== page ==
A Grand Tour of Washington D.C.

Last Thursday, my buddy Robert and I boarded a bus for a group tour of our nation’s capital, Washington, D.C. We headed east with high expectations. We arrived home a week later with those expectations not only met, but exceeded more than we ever could have imagined. We gazed upon iconic structures while breathing in history firsthand, and we met countless wonderful individuals in the process.

Our D.C. tour guide, the legendary Mr. Map, told our group repeatedly that nothing in Washington is done haphazardly. The Lincoln Memorial has 36 columns, one for each state in the Union at the time of Lincoln’s death. And the Air Force Memorial’s three spires have several meanings, including standing for three of four planes performing a Missing Man formation. So in keeping with intentional meaning, I’ve picked out my 21 favorite photos to symbolize the 21 total miles I walked on the trip. And that’s saying something, since these 21 photos were selected from a treasure trove of more than 1,400 images. Here they are with limited commentary – enjoy!

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This is a photo someone left at the Air Force Memorial. While looking down at this in the light rain, it dawned on me that most of the guys in the photo have probably passed away, and one of them left this at the memorial in tribute to his fallen comrades.
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The Vietnam Veterans Memorial has a reputation for creating stunning imagery. Here, a woman from our group touches the wall with the Washington Monument towering over everything in the background.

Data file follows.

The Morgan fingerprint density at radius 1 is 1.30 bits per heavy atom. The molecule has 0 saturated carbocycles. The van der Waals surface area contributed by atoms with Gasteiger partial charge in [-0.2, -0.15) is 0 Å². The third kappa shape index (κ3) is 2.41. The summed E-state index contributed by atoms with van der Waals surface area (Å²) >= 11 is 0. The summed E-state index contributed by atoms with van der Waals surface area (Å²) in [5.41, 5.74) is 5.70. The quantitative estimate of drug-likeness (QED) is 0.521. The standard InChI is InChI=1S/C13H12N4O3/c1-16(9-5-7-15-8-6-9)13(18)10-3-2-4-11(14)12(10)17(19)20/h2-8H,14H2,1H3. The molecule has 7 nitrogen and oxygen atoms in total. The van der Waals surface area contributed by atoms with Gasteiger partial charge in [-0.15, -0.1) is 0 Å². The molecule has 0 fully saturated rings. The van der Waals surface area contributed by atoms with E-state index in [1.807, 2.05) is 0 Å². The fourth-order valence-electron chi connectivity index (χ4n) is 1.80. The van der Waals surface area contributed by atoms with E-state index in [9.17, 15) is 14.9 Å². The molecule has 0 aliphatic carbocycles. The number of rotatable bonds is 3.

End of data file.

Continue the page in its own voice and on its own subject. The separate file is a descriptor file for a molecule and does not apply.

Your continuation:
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This is a example of what would have happened if we had been disrespectful in D.C. But we were smarter than that and stayed out of trouble.
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Standing in the street outside the White House was a surreal experience. Every president from Adams to Obama has called this place home.
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Robert took this pic from where Martin Luther King stood when he gave his “I Have a Dream” speech in 1963. Perched high atop the steps of the Lincoln Memorial, you can imagine what it felt like for King to gaze out upon a sea of more than 250,000 people.
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Here I am in front of the Iowa pillar at the World War II memorial. This was a main objective of the trip for me; I wanted to do this photo to honor my grandpa, who fought in Europe during WWII.
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Here’s a wider photo of the World War II memorial. It’s a beautiful tribute to my grandpa and all of the other 16+ million Americans who served in the war.
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The Korean War Veterans Memorial is a haunting sight, especially at night. You can see the fear and focus in the faces of the seven-foot-tall statues.
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Here’s something you don’t see everyday: the ceiling of the Lincoln Memorial.
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A ground-level view of markers in Arlington National Cemetery. The two World War II vets in the front row died two days apart in 1969.
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Here’s a stunning close-up shot of the relief commander (left) inspecting the new sentinel’s rifle during the changing of the guard at the Tomb of the Unknowns in Arlington National Cemetery.